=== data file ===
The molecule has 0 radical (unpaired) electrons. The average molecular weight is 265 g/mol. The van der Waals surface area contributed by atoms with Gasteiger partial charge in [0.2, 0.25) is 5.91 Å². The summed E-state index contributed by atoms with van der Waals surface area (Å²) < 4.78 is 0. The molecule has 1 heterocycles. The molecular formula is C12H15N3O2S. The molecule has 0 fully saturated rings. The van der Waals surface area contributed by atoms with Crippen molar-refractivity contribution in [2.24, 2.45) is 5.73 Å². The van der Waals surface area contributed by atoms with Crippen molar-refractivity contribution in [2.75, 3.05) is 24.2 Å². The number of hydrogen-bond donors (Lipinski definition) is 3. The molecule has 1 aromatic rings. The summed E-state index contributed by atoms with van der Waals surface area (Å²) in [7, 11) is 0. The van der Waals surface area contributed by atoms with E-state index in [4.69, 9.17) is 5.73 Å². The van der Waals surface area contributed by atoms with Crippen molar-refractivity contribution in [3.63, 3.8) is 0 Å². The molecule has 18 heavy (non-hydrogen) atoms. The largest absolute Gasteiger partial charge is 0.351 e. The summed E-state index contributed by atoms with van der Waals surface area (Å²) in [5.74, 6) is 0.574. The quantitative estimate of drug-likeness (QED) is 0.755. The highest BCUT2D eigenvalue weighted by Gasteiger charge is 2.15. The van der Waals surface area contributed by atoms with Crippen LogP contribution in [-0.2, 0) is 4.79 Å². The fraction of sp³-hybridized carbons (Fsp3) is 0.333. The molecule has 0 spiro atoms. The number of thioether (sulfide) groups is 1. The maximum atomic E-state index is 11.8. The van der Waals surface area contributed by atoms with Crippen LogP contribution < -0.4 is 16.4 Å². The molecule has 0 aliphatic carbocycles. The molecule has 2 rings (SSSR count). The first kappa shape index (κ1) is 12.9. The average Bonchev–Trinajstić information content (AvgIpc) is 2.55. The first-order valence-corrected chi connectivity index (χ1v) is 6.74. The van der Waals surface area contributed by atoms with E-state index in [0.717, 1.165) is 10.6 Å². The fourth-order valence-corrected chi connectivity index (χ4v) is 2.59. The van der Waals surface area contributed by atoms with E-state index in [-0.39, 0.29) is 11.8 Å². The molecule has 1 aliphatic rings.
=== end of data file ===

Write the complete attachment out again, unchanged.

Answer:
The molecule has 0 radical (unpaired) electrons. The average molecular weight is 265 g/mol. The van der Waals surface area contributed by atoms with Gasteiger partial charge in [0.2, 0.25) is 5.91 Å². The summed E-state index contributed by atoms with van der Waals surface area (Å²) < 4.78 is 0. The molecule has 1 heterocycles. The molecular formula is C12H15N3O2S. The molecule has 0 fully saturated rings. The van der Waals surface area contributed by atoms with Crippen molar-refractivity contribution in [2.24, 2.45) is 5.73 Å². The van der Waals surface area contributed by atoms with Crippen molar-refractivity contribution in [2.75, 3.05) is 24.2 Å². The number of hydrogen-bond donors (Lipinski definition) is 3. The molecule has 1 aromatic rings. The summed E-state index contributed by atoms with van der Waals surface area (Å²) in [7, 11) is 0. The van der Waals surface area contributed by atoms with E-state index in [4.69, 9.17) is 5.73 Å². The van der Waals surface area contributed by atoms with Crippen molar-refractivity contribution in [3.63, 3.8) is 0 Å². The molecule has 18 heavy (non-hydrogen) atoms. The largest absolute Gasteiger partial charge is 0.351 e. The summed E-state index contributed by atoms with van der Waals surface area (Å²) in [5.74, 6) is 0.574. The quantitative estimate of drug-likeness (QED) is 0.755. The highest BCUT2D eigenvalue weighted by Gasteiger charge is 2.15. The van der Waals surface area contributed by atoms with Crippen LogP contribution in [-0.2, 0) is 4.79 Å². The fraction of sp³-hybridized carbons (Fsp3) is 0.333. The molecule has 0 spiro atoms. The number of thioether (sulfide) groups is 1. The maximum atomic E-state index is 11.8. The van der Waals surface area contributed by atoms with Crippen LogP contribution < -0.4 is 16.4 Å². The molecule has 0 aliphatic carbocycles. The molecule has 2 rings (SSSR count). The first kappa shape index (κ1) is 12.9. The average Bonchev–Trinajstić information content (AvgIpc) is 2.55. The first-order valence-corrected chi connectivity index (χ1v) is 6.74. The van der Waals surface area contributed by atoms with E-state index in [0.717, 1.165) is 10.6 Å². The fourth-order valence-corrected chi connectivity index (χ4v) is 2.59. The van der Waals surface area contributed by atoms with E-state index in [-0.39, 0.29) is 11.8 Å². The molecule has 1 aliphatic rings.